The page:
A new class of Alzheimer's treatments has proven a commercial disappointment over the past two years, but the Japanese pharmaceutical firm Eisai reported new data late Wednesday that analysts say could boost uptake of the drug it sells with Biogen.
In a scientific presentation at an Alzheimer's disease conference, Eisai (ticker: ESAIY) said that a new version of its Alzheimer's therapy Leqembi, which is injected under the skin, cleared 14% more of the amyloid brain plaques thought to be associated with Alzheimer's disease than the currently approved medicine, which is administered via intravenous infusion.
Wall Street analysts said that the data might be good enough to secure Food and Drug Administration approval of the new subcutaneous version, which could ease some of the barriers to taking the drug.
Patients currently on Leqembi must travel twice monthly to infusion centers for an hourlong infusion, which can be a challenge for Alzheimer's patients suffering from cognitive impairment or dementia. A subcutaneously injected version of Leqembi could theoretically be administered at home.
Questions about the drug's safety, however, continue to loom large. Drugs like Leqembi carry the risk of a condition known as ARIA, a potentially dangerous form of brain swelling. Patients who received the new subcutaneous version of Leqembi developed ARIA at slightly higher rates than those in an earlier trial who had received the infused version of the drug, though Eisai said that the sample size of patients on the injected version was too small for exact comparisons to be made.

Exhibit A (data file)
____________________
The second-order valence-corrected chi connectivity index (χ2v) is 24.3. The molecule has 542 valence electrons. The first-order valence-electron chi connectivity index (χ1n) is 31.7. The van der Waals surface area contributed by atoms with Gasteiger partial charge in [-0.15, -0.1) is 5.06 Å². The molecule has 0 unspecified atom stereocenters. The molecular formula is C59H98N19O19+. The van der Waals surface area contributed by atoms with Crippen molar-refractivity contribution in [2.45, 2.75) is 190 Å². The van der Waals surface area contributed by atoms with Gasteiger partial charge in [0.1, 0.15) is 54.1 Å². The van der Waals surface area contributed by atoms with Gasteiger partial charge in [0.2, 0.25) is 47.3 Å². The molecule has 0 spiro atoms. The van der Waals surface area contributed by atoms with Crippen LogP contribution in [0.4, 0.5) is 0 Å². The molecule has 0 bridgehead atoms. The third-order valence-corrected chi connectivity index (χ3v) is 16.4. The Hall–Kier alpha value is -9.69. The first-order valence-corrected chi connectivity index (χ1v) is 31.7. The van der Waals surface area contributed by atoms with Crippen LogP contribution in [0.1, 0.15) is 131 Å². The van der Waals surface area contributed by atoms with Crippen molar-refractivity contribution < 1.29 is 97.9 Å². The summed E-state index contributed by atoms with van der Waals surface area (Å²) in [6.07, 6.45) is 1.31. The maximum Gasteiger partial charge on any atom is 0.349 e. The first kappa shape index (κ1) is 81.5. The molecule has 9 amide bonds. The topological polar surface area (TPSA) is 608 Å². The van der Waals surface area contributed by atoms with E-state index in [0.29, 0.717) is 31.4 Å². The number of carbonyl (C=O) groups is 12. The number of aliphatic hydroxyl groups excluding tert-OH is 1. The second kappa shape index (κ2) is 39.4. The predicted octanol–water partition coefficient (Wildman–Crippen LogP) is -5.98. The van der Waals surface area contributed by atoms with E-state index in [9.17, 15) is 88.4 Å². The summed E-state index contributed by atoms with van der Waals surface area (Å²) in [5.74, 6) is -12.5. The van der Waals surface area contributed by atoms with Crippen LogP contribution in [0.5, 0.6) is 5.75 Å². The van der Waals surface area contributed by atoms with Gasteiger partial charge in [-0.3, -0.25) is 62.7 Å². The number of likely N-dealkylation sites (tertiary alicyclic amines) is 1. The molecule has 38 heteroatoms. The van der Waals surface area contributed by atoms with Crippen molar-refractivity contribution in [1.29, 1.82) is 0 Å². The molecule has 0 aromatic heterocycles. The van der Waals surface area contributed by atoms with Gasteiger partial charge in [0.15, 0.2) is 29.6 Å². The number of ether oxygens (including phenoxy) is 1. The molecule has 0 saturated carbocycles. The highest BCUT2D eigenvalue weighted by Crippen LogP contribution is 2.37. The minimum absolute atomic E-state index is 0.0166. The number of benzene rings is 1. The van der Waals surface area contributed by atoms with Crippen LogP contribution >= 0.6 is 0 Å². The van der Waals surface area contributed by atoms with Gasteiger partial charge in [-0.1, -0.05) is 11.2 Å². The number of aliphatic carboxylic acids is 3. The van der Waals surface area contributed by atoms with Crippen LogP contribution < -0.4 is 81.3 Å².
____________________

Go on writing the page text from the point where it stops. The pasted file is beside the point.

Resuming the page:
ARIA rates among patients who received the injected Leqembi remained lower than in patients in Eli Lilly's (LLY) trial of its similar infused Alzheimer's drug, called donanemab, which does not yet have FDA approval.
"In our opinion these results suggest that [subcutaneous] Leqembi is viable," TD Cowen analyst Phil Nadeau wrote late Wednesday. He said that the biggest risk was that regulators might ask Eisai for an additional trial testing a lower dose of the new injection to try to achieve lower ARIA rates. He rates Biogen stock at Outperform with a $305 target price.
Biogen stock (BIIB) is down 0.5% in Thursday trading, while Eisai's American depositary receipts are up 0.2%.
The two companies received FDA approval in mid-2021 for an earlier Alzeimer's therapy called Aduhelm, which was a commercial failure due to significant questions about its efficacy. Leqembi appears to work far better, and slowed cognitive decline in early-stage Alzheimer's patients by 27% over 18 months in a Phase 3 trial. Leqembi received accelerated approval from the FDA in January of this year, and full approval in July. Medicare has offered broader coverage of the drug since the summer.
Wall Street has remained skeptical, and peak sales expectations are nowhere near the $20 billion per year that analysts in 2021 projected Aduhelm would eventually hit.
Analysts have pointed to the hurdles that face Eisai and Biogen, including the safety concerns, the logistics of administering the drug, and the significant testing requirements for patients on the drug, who must receive MRIs both before and during treatments.
A subcutaneous version of Leqembi could ease some of those challenges. In a note late Wednesday, Leerink Partners analyst Mark Goodman wrote that a subcutaneous formulation "would circumvent the need to build up infrastructure around infusion centers and greatly increase ease of administration." He rates Biogen stock at Outperform with a $365 target price.
William Blair analyst Myles Minter wrote that he expects Leqembi global revenue to peak at $8 billion in 2030. He has an Outperform rating on Biogen stock.
In addition to the subcutaneous data, Eisai also on Wednesday reported other data on its Alzheimer's program, including new longer-term data on its Phase 3 Lecanemab trial. The company said that patients on intravenous Leqembi continued to see a benefit in the six months after the 18 month trial ended.